After the postwar boom in planning which was so important in rebuilding the country, Britain has been sliding back, with dire consequences…
Rebuilding Britain: planning for a better future, by Kate Henderson and Hugh Ellis, paperback, 184 pages, ISBN 978-1447317593, Policy Press, 2014, £16.99 or less. Kindle and eBook editions available.
This book was published seven years ago, but it remains both interesting and relevant to the future of planning in Britain.
The authors have long experience; they are respectively CEO of the National Housing Federation and director of policy at the Town and Country Planning Association. They explain that post-war Britain “proved the value and effectiveness of democratic collective action and delivered in the reconstruction of Britain the most remarkable achievements, from national parks to new towns. All of this, furthermore, in the context of a nation bankrupted by war.”
But now, “We live in a sophisticated world where vested interests of all kinds are adept at squashing the art of possibilities.” The 36,000 landowners who own half the rural land in England and Wales profit too much from the present system to want to change it.
There are empty shops and buildings in towns and cities across Britain and other former industrial sites. Developers prefer to get planning permission to build cheaply on fields. The government has made that easier, with the detrimental effect of reducing available agricultural land.
‘Devolution has further fragmented environmental control…’
Yet at the same time it is almost inevitable that city centre conversions will be low quality – in the name of “regeneration”. This trend has been evident for decades. In 1980 Margaret Thatcher abolished the evidence-based Parker Morris housing standards. And in 2012 the coalition government allowed “Permitted Development” office to residential conversions – which bypassed planning. Intended to be four-year trial, this was made permanent despite evidence that the average size of British homes was falling markedly – a trend that has continued.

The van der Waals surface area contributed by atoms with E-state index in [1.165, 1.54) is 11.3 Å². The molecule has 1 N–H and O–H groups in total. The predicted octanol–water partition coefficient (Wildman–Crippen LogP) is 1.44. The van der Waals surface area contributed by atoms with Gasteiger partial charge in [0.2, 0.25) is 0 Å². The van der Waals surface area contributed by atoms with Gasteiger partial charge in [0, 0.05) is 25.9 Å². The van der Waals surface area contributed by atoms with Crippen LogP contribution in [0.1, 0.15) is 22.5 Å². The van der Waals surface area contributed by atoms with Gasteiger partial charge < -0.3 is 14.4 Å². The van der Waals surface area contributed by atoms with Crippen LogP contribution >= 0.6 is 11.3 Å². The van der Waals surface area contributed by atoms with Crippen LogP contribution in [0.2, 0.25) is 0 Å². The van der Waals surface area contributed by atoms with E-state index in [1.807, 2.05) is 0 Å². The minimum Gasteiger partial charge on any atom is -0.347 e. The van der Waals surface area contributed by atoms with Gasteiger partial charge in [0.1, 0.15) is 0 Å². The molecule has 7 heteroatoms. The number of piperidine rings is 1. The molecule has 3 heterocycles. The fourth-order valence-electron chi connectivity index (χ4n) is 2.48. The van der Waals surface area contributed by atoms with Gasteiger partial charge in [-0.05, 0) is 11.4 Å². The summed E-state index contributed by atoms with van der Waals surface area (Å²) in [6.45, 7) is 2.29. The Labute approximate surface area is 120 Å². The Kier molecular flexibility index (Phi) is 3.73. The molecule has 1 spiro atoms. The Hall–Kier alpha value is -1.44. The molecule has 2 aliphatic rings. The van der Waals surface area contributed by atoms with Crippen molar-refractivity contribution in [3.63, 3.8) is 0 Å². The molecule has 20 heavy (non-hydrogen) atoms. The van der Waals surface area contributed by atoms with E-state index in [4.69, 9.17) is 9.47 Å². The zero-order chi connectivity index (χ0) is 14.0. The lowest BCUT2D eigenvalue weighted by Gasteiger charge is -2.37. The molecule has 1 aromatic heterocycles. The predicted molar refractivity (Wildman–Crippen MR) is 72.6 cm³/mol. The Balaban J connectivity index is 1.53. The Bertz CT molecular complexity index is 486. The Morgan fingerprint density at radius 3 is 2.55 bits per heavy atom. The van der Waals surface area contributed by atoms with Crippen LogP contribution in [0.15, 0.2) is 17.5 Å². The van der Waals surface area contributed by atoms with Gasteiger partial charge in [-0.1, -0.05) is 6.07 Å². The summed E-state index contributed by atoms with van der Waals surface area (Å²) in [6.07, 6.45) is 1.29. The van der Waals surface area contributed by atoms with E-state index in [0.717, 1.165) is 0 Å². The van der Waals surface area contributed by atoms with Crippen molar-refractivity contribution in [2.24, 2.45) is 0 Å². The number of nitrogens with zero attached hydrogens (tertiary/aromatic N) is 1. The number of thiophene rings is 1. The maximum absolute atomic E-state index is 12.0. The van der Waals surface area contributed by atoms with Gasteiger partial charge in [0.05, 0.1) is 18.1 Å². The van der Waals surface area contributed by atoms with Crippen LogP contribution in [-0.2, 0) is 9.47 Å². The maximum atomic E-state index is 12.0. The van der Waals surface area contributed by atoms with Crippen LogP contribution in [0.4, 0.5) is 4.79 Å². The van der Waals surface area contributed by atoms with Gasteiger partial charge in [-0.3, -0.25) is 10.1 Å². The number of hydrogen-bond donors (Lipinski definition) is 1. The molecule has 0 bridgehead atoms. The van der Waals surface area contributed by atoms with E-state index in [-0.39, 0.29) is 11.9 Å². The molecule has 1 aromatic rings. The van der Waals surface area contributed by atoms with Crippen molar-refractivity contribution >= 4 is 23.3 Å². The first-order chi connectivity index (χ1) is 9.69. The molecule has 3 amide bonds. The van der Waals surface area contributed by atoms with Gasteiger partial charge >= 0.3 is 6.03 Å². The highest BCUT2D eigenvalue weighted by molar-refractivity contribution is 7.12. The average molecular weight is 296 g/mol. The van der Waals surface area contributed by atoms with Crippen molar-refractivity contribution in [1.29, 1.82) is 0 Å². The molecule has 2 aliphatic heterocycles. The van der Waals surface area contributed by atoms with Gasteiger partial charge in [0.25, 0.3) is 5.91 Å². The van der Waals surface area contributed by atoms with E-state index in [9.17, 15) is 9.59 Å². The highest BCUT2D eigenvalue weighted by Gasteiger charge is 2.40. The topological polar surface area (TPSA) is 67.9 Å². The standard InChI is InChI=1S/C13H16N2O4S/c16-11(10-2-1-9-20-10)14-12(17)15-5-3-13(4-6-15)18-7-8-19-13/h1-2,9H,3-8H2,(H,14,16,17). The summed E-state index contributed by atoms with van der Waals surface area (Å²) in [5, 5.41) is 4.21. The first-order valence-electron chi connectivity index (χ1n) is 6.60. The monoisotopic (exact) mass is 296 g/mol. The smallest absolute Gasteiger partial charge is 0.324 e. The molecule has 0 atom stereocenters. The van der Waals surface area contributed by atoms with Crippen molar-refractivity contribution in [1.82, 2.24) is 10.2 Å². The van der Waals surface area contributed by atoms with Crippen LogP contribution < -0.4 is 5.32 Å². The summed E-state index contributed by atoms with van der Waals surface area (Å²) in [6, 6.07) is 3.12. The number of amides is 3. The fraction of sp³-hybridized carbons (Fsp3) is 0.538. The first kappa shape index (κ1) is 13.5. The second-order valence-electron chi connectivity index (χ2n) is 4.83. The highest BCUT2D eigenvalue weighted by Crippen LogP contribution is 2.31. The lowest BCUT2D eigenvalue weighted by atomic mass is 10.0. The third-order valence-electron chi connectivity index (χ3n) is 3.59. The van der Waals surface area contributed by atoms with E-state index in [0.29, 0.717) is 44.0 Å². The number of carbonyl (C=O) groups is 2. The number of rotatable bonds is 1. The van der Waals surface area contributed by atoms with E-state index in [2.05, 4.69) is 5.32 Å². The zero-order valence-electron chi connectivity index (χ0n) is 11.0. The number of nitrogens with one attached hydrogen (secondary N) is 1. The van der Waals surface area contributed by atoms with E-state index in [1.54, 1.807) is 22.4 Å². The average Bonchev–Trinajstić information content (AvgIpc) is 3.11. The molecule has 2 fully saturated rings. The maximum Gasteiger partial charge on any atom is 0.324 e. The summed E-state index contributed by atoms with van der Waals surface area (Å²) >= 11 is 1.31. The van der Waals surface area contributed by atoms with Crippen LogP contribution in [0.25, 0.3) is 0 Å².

Likewise the energy market is dominated by a few international companies, for which “…supply of energy has proved to be a highly profitable enterprise.” Successive governments have advanced the interests of big landowners and big business, at the expense of the rest of us.
In 2010 the Cameron government abolished the Royal Commission on Environmental Pollution. As a result, “Britain now has no body with the capability of investigating the environmental challenge facing the nation in a holistic way.”
On climate change, the authors write, “our current policy responses have some merits, particularly the Climate Change Act 2008, but high level policy lacks a national expression (there is no national plan), and localised policy lacks appropriate coordination and scale.”
As they point out, “Planning is the pivotal delivery framework for energy demand reduction and renewable energy and for addressing problems such as extreme temperatures and flood risk.”
Devolution has further fragmented and damaged environmental control. Two-fifths of Britain’s Grade 1 agricultural land is at or below sea level in a concentration around the Wash on England’s east coast. The Environment Agency observed that there is “less water available per person in this region than in many Mediterranean countries”.
The authors strongly urge the revival of the Garden City concept of “capturing and redistributing the increase in land values which development creates for the long-term benefit of the whole community.” But, as they point out, “by 1952, key elements of the reform package, like taxing land values created by the state, had been abolished, much to the relief of landowners”.
They urge “the direct provision of a high-quality social rented sector would do more than anything to meet the acute needs which currently cause homelessness and overcrowding, as well as substantially increase the affordability of market housing by creating a real choice of tenures.”
The authors remark, “It would not, based on current evidence, be safe to assume that Britain can go on relying on significant food and energy imports.” They comment, “The defence of agricultural land should be seen in the context of these global pressures which implies much greater pressure on productive land for both food and energy crops.”
Over 80 per cent of the intended investment by the Coalition government in transport infrastructure was to go to London and the South-East, and just 6 per cent to the North of England. In 2011 it cancelled the Housing Market Renewal initiative, with only a quarter of the regeneration completed. On current form, the promises on “levelling up” by the current government are likely to go the same way.
In sum, “Britain has no unified industrial strategy where the future challenges of technological and business change can be considered alongside transport infrastructure or housing growth. … The idea of planning the nation as a whole so that for the first time we can work out how housing, transport and flood defences can be delivered simultaneously in order to bring maximum efficiency and fairness might seem self-evident but it has been regarded as politically unacceptable because of the perceived interference with market forces.”
That’s just as true now as it was when written. The challenge remains to assert control over planning for our nation’s needs. We cannot rely on “free market” forces and certainly not on a government devoted to preserving them.